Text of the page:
Over-specialisation bad. Inter-jurisdictional competition good.

I agree that Detroit is an example of over-specialisation in a local economy. But I disagree that this is a significant problem US-wide. The US has numerous cities with a wide variety of economic activities. The more the market freedom, the less exposed to the Detroit syndrome a local economy is.

I also disagree that inter-jurisdictional competition is a bad thing. This is one of the USA's strengths, not a disadvantage.

The alternative, seen in effect in many other countries, is a stultifying oligopoly of local governments staffed by bureaucrats who all pursue the same groupthink, primarily based on motivations that are antagonistic to economic growth, the private sector, and economic productivity.

It seems incredible to claim this, but all decisions taken at the bureaucratic level, and all recommendations to politicians, are never based on the wider interest. They are always based on the interests of the bureaucracy itself. Its job security, pay and perks and promotion and growth in staff numbers.

Inter-jurisdictional competition of the US kind, where it is possible to incorporate new municipalities, is the only proven way to keep this effect in check. I would rate it as one of the main reasons the US economy is so productive.

I would also argue that the opposite effect and the stultifying, obstructionist groupthink in local policy in the UK, is a major reason why the UK economy is so LOW in productivity.

Learning from the past--and the present

A few things can be said with reasonable certainty: 1) The voters and other powers in the failed and failing cities support their corrupt governments and will not, in the foreseeable future, replace them with functional ones. If city voters do rebel, it will be in favor of something far worse than we have yet seen in the U.S. 2) Any organized solution, regional or otherwise, will fail if those corrupt governments have a say in it. 3) In a shakey economic and social environment, attempts to solve the problems of the failed cities at the expense of the viable suburbs (either through transfer of income to the cities, or transfer of urban problems to the suburbs) risks destroying the suburbs and cannot promise to benefit the cities as long as those cities are run by anything like their current governments.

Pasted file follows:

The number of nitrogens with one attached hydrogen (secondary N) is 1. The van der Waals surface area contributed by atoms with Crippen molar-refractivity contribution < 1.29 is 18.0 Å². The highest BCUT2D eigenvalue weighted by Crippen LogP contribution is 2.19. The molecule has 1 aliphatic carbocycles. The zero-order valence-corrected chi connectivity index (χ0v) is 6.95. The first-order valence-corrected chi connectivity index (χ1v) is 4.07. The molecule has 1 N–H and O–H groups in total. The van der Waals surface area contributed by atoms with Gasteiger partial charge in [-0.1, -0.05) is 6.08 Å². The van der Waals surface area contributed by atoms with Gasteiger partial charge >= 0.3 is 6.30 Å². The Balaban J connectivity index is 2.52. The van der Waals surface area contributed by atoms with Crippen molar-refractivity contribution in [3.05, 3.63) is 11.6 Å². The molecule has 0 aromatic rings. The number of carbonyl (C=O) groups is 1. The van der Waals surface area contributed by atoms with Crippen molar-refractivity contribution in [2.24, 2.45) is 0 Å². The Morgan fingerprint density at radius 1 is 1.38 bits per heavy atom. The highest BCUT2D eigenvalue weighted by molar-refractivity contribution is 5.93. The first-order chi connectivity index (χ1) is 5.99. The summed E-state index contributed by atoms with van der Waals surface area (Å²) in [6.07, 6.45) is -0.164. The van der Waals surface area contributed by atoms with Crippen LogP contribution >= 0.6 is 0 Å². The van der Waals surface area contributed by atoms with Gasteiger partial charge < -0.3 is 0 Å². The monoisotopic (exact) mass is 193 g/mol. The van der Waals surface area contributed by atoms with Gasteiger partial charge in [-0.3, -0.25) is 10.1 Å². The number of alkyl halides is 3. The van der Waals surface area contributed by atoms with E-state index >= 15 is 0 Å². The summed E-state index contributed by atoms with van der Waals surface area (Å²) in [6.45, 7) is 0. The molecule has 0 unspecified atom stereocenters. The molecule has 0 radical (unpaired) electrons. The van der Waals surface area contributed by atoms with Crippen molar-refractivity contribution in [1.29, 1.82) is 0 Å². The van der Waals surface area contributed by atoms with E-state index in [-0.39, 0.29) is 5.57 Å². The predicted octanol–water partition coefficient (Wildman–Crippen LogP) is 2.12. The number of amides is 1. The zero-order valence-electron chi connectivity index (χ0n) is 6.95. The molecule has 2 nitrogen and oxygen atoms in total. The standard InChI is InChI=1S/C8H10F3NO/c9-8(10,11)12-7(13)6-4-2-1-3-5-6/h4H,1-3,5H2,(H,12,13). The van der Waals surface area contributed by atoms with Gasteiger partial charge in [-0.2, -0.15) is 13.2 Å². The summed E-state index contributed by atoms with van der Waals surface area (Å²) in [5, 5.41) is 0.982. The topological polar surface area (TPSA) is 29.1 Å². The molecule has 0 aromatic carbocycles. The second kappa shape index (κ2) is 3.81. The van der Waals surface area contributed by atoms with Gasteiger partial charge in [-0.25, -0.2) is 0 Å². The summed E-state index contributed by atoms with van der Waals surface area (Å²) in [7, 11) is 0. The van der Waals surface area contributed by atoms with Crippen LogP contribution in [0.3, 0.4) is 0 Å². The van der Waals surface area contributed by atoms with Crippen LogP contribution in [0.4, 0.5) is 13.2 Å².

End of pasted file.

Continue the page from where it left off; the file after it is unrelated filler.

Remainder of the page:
The attempt to use talk of unitary "metropolitan areas" to ignore the numerous and fundamental differences between the core cities and their viable suburbs can have no purpose except to ensure that the corrupt core-city governments are included in any "solution".

I don't see any outcomes but unpleasant ones. Some, however, look a lot more unpleasant than others. It could be that temporizing with the problem is the safest course after all--keeping things shored up with short-term measures until, hopefully, some larger social or historic forces intervene to solve or supersede the current problems. Sometimes that works, sometimes it leads to an even worse disaster in the end. In any case, there are limits to the ability of the 21st-century U.S. to continue to shore up the cities at the expense of money or social disruption.

Of the other ugly and unpromising possible courses by which we might muddle through, the one that seems to me to best fit the facts, given the relentless incompetence of the governments of the failed cities (incompetence which is deeply entrenched in their societies), would be something along the lines of the Reconstruction regime with which the South was subdued and abused after the Civil War. The very idea reeks of abuse, in fact, but so do all the alternatives. When faced with frightening crises, it is generally essential to recognize unpleasant realities and act accordingly, even though it is also, generally, emotionally repugnant, and often highly inexpedient in the short-term.

Toxic politics and the failure of major cities